The Antitrust Review of the Americas 2009

Antitrust Law and Intellectual Property Rights in Brazil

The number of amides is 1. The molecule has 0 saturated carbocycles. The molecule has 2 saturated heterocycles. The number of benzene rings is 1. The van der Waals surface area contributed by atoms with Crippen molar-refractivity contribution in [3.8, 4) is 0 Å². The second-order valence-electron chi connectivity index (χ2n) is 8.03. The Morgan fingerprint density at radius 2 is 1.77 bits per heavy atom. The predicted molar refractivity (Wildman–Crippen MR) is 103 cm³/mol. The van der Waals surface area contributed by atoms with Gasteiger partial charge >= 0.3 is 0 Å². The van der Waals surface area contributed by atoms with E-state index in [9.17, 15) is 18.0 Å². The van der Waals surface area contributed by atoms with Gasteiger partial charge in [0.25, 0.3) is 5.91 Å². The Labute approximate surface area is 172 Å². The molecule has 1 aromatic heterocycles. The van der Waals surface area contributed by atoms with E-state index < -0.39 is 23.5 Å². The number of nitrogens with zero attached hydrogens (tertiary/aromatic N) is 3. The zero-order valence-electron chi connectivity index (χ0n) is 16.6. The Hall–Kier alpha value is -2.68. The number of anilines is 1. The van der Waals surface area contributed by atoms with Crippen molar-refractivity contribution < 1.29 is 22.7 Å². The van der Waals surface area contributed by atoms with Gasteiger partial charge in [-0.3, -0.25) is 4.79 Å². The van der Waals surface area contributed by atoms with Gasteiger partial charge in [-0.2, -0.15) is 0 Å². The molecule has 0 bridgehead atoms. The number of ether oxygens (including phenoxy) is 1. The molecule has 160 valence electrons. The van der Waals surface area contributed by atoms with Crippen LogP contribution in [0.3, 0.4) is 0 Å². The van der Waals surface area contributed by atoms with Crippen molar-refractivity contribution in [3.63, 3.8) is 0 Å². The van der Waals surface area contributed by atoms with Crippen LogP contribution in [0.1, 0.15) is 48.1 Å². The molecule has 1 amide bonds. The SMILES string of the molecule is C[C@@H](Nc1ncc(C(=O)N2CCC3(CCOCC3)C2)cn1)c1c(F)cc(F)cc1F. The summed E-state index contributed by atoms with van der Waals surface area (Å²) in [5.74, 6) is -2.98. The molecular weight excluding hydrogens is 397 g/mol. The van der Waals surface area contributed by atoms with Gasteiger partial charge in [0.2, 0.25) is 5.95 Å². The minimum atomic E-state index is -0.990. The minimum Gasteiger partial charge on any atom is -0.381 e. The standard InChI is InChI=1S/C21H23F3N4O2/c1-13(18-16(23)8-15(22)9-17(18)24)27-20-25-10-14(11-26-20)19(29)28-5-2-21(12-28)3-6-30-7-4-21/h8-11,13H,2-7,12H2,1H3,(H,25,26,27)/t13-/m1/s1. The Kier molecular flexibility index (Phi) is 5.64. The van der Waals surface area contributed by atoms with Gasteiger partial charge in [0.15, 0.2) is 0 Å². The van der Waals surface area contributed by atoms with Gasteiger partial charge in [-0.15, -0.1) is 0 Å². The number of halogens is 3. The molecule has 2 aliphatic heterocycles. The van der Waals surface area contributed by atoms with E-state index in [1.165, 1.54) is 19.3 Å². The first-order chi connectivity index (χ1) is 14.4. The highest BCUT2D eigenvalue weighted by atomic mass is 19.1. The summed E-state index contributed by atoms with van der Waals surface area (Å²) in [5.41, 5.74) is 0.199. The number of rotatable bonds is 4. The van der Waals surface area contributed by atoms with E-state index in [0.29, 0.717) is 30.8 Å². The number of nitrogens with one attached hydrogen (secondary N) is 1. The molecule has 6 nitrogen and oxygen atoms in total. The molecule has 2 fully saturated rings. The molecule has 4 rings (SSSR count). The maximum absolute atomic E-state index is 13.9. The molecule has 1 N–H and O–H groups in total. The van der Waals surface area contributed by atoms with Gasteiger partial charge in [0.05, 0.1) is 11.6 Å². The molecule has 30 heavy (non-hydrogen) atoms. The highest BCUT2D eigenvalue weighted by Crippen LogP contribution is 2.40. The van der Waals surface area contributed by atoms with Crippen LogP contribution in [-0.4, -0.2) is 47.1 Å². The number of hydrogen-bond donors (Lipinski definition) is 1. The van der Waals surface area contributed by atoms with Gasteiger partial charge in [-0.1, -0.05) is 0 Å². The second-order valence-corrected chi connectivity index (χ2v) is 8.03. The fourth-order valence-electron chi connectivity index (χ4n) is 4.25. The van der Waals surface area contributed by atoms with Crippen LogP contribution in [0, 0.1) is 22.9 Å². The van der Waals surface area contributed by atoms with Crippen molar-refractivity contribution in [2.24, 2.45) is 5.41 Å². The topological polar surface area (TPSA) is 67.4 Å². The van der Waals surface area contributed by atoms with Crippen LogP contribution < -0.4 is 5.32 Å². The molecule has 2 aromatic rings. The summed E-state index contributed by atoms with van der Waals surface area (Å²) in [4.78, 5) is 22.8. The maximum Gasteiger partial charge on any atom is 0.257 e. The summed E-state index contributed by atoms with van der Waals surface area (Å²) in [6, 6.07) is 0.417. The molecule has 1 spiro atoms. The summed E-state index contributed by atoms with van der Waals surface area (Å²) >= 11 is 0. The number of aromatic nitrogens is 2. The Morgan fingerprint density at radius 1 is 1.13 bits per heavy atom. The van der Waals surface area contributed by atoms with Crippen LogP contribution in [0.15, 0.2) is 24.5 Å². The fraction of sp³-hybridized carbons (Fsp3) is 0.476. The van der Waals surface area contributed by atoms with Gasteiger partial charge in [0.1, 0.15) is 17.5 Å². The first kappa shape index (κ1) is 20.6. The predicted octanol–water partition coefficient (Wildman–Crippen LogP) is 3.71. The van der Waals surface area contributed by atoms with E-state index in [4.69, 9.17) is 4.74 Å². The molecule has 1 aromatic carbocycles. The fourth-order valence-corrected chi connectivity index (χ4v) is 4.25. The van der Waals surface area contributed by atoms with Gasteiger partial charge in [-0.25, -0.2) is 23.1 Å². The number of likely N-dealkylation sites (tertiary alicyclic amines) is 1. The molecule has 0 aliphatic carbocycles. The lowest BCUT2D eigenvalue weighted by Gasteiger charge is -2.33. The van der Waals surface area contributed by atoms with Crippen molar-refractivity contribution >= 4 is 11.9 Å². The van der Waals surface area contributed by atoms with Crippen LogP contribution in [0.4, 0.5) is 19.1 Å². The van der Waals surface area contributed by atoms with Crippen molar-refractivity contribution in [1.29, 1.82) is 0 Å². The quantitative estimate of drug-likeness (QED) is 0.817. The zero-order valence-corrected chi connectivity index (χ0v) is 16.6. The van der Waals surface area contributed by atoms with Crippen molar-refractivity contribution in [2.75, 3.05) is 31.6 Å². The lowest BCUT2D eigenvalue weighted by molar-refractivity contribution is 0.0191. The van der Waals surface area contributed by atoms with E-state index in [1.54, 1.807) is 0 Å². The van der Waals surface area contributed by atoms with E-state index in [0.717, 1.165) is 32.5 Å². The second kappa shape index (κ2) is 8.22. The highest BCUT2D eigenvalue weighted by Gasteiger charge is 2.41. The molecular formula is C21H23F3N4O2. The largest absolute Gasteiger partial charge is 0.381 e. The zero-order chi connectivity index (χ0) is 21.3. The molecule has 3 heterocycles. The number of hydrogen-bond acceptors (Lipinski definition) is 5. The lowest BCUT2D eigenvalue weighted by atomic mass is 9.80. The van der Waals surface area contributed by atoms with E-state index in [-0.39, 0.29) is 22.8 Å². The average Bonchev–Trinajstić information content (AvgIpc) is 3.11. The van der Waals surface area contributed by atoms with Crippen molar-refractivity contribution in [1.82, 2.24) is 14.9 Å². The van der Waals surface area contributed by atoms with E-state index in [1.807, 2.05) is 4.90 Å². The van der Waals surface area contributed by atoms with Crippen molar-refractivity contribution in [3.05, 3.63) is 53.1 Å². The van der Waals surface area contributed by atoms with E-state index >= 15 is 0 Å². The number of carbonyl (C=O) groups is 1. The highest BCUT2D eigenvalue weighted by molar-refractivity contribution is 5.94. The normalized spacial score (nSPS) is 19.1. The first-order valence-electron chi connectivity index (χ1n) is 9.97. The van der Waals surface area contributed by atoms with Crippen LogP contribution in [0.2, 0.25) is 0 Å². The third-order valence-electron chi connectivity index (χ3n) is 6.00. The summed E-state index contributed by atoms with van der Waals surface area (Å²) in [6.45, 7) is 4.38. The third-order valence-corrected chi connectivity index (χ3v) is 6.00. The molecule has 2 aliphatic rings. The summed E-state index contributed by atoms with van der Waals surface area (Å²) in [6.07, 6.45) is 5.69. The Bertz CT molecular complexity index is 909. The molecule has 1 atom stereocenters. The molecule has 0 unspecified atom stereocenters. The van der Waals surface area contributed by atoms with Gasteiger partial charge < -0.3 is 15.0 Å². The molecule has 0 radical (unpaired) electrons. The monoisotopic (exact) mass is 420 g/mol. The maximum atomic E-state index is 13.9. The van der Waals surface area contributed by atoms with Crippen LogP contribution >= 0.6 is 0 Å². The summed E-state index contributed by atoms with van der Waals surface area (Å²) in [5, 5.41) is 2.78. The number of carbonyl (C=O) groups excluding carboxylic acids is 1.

The interaction between antitrust laws and intellectual property rights is a well-known and traditionally discussed topic worldwide. In Brazil, however, the experience is relatively recent and the main cases are currently under the analysis of the authorities. Disputes involving both institutes are a recent phenomenon in Brazil, especially due to structural difficulties faced by innovators to enforce their intellectual property rights. Nevertheless, the Brazilian experience is showing that the enforcement of intellectual property rights is being intensified. Such a new scenario has, undeniably, created incentives for those who assert property rights as a result of their innovation, as much as for those who dispute third parties' property rights assertions. Innovation is essential in the economic development process. The dynamic changes and innovation, fostered by the protection of intellectual property rights, are important drivers of the economic activity and productive gains and, in many cases, are the most important indicia of competition. While antitrust laws shall prevent abuses of market power, intellectual property laws shall support innovation, even by creating or increasing innovators' market power. Although the objectives described may suggest an apparent conflict, a careful analysis further elucidates the rationality behind the balance between these two important social values. Therefore, authorities worldwide have the important and complex challenge of balancing enforcement of antitrust and intellectual property rights. On the one hand, innovators shall receive a precise measure of protection of their investments, sufficient for creating and perpetuating the necessary incentives for future innovation. On the other hand, innovation shall serve the social purpose of promoting consumer welfare. Enforcing antitrust laws to privilege short-term social welfare may undermine incentives for innovation, thus preventing long term dynamic efficiency. In view of that, authorities must be careful in balancing both aspects in their decisions, so to avoid promoting a distorted analysis of the effects of a case in the market. Despite latest year's trials to construct a consistent body of jurisprudence, the Brazilian competition system still lacks the appropriate measure of legal certainty. In general terms, there are few guidelines that contribute to this regard as much as steers the administrative and judicial review. It is no different with respect to the subject matter. Although there is no consistent jurisprudence involving antitrust and intellectual property rights, the Brazilian authorities now have a great opportunity to define the limits and the interaction between these institutes.

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